Untold Riches has been a labour of love for Jimmy Ting Koon-ho, but the six-year-old repaid his trainer’s patience with a second career win in the Class Four Sunbird Handicap (1,200m) at Sha Tin on Sunday.

Having just his seventh start, Untold Riches settled outside leader United We Stand from gate eight before sailing into the lead about 250m from home and digging deep late to defeat Regency Bo Bo by three-quarters of a length.

It was Untold Riches’ first run since scoping with substantial blood in his trachea after a race in June, just one of a string of issues with which Ting has had to deal.

“This horse’s health gives me headaches,” Ting said. “It’s sometimes his left leg, sometimes his right leg, sometimes it’s his lungs.

“When everything is OK with him, he can win – but he still gives me headaches.”

Part of the recipe for Untold Riches’ success seems to be jockey Keith Yeung Ming-lun, who is the only rider to pilot the gelding to success.

Yeung, who has accompanied Untold Riches to two wins and one third from three attempts, opened his account at the 13th meeting of the season, notching his first victory since July 13.

While everything went smoothly for Untold Riches near the front of the field, there was chaos further back as debutant Mach Ten threw his head and veered sharply to his left, ending the chances of a handful of gallopers, including favourite Daring Pursuit.

Superb start for Lui’s Boy

He went over a year between races but it mattered little for Superb Boy, who made up for lost time with an impressive win down the Sha Tin straight.

Sent off a $6.15 chance in his first Hong Kong start, Superb Boy settled just off the leaders under Zac Purton in the Class Three Lark Handicap (1,000m) before claiming Metro Warrior 150m from home and holding off Flying Dragon by half a length.

It was Superb Boy’s first racetrack appearance since his win at Randwick in Sydney in September last year, his second win from six Australian starts.

“He’s an easy horse to train. He just needed time to acclimatise to Hong Kong,” Lui said of his four-year-old, who arrived in the city in January.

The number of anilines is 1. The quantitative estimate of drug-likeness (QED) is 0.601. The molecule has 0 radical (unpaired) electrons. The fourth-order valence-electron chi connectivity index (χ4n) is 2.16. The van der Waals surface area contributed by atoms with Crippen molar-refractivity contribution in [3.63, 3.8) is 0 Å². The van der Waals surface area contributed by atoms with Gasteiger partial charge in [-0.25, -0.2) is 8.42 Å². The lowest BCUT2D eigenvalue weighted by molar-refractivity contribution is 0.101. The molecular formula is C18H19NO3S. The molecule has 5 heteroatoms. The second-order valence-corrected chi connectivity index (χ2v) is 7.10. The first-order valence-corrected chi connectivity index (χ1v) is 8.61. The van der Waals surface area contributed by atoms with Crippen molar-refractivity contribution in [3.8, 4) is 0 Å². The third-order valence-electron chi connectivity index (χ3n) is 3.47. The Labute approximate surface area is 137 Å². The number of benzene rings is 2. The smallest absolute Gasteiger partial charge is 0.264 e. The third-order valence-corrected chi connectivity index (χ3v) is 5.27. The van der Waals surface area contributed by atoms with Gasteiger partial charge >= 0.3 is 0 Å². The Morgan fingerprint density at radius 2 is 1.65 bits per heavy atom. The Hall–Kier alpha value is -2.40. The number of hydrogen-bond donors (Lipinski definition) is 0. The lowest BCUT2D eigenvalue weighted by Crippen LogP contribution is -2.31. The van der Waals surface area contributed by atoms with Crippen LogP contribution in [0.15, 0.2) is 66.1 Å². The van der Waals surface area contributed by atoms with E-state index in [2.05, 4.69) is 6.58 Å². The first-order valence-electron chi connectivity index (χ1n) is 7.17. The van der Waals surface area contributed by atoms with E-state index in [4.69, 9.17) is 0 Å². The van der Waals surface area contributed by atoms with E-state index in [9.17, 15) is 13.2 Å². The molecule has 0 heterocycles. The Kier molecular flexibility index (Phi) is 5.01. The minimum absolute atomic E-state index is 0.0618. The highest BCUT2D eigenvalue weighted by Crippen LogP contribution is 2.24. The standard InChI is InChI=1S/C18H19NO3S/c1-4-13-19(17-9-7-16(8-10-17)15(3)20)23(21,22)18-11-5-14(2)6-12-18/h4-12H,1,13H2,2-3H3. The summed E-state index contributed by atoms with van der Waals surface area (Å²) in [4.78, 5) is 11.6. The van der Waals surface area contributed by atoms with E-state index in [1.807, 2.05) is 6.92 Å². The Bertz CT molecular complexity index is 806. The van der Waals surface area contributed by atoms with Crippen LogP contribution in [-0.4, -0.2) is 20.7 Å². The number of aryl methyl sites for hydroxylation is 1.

“Late last season, he had a good barrier trial win at Happy Valley. We were supposed to run him, but he got a stone bruise, so we put him away and waited for this season.

“We picked the 1,000m because in the barrier trials you can see sometimes he’s difficult. If you’ve got a bad draw, it’s difficult to settle in a good position. That’s why we picked the 1,000m. I think, at the moment, we’ll keep him at the 1,000m.”

Lui went onto complete a double in the final event on the card, moving to 10 victories for the season – and into outright second behind Tony Cruz in the trainers’ premiership – thanks to The Irishman’s victory in the Class Two Cuckoo Handicap (1,400m).

After finishing a close fifth under Zac Purton last start – the race in which the Australian was shooting for a record-equalling eighth victory in a day – The Irishman improved enough between runs to post his first Hong Kong victory at start seven.

It was Ruan Maia in the saddle on this occasion, with Purton opting to partner Oriental Smoke for David Hayes, and the Brazilian settled The Irishman at the back of the field before unleashing the five-year-old down the middle of the track in the home straight.

The Irishman was one of five winners at double figures on the card, but at $11.35 he didn’t cause punters anywhere near as much grief as knockout victor King Land, who snared the Class Three Magpie Handicap (1,200m) at a massive 75-1.

The longest-priced winner of the season so far, King Land ensured a Six Up dividend of over HK$3.3 million was won for only $2.

Relieved Chung strikes for Cruz

Apprentice Angus Chung Yik-lai was a happy man after finally delivering success for his master Tony Cruz, saluting with his 17th ride for the legendary trainer.

Chung took out the Class Three Shrike Handicap (1,600m) aboard Circuit Stellar, using his 10-pound claim to maximum effect to lead throughout.

“Mr Cruz has been supporting me a lot. I was a little bit upset with myself not to get a winner before for him – I’ve had three seconds before today – so it was great to get a winner for him,” Chung said.

Chung described being indentured to Cruz as like “winning the lottery” at the start of the season as he looks to entrench himself in the Hong Kong riding ranks.

Sunday’s success saw Chung move to four winners in his debut campaign to go with his seven seconds and four thirds.